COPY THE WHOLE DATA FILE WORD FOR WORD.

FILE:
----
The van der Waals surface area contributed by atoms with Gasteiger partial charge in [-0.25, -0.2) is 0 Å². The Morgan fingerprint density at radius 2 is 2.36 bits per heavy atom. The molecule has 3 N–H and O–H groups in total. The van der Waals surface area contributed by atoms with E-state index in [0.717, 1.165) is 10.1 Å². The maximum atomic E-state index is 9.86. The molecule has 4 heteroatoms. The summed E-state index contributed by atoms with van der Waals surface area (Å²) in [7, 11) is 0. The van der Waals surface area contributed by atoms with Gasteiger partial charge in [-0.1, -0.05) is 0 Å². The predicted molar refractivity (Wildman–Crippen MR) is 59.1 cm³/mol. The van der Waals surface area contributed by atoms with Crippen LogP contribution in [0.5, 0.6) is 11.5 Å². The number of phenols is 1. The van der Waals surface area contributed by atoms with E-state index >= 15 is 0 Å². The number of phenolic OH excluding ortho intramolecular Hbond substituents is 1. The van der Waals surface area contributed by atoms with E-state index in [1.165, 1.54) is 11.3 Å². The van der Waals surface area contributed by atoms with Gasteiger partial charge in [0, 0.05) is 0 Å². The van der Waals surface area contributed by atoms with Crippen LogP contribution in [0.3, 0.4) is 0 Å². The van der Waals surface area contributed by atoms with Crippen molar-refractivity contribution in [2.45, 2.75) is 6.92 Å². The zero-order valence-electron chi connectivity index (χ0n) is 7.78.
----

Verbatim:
The van der Waals surface area contributed by atoms with Gasteiger partial charge in [-0.25, -0.2) is 0 Å². The Morgan fingerprint density at radius 2 is 2.36 bits per heavy atom. The molecule has 3 N–H and O–H groups in total. The van der Waals surface area contributed by atoms with E-state index in [0.717, 1.165) is 10.1 Å². The maximum atomic E-state index is 9.86. The molecule has 4 heteroatoms. The summed E-state index contributed by atoms with van der Waals surface area (Å²) in [7, 11) is 0. The van der Waals surface area contributed by atoms with Gasteiger partial charge in [-0.1, -0.05) is 0 Å². The predicted molar refractivity (Wildman–Crippen MR) is 59.1 cm³/mol. The van der Waals surface area contributed by atoms with Crippen LogP contribution in [0.5, 0.6) is 11.5 Å². The number of phenols is 1. The van der Waals surface area contributed by atoms with E-state index >= 15 is 0 Å². The number of phenolic OH excluding ortho intramolecular Hbond substituents is 1. The van der Waals surface area contributed by atoms with E-state index in [1.165, 1.54) is 11.3 Å². The van der Waals surface area contributed by atoms with Gasteiger partial charge in [0, 0.05) is 0 Å². The van der Waals surface area contributed by atoms with Crippen LogP contribution in [0.3, 0.4) is 0 Å². The van der Waals surface area contributed by atoms with Crippen molar-refractivity contribution in [2.45, 2.75) is 6.92 Å². The zero-order valence-electron chi connectivity index (χ0n) is 7.78.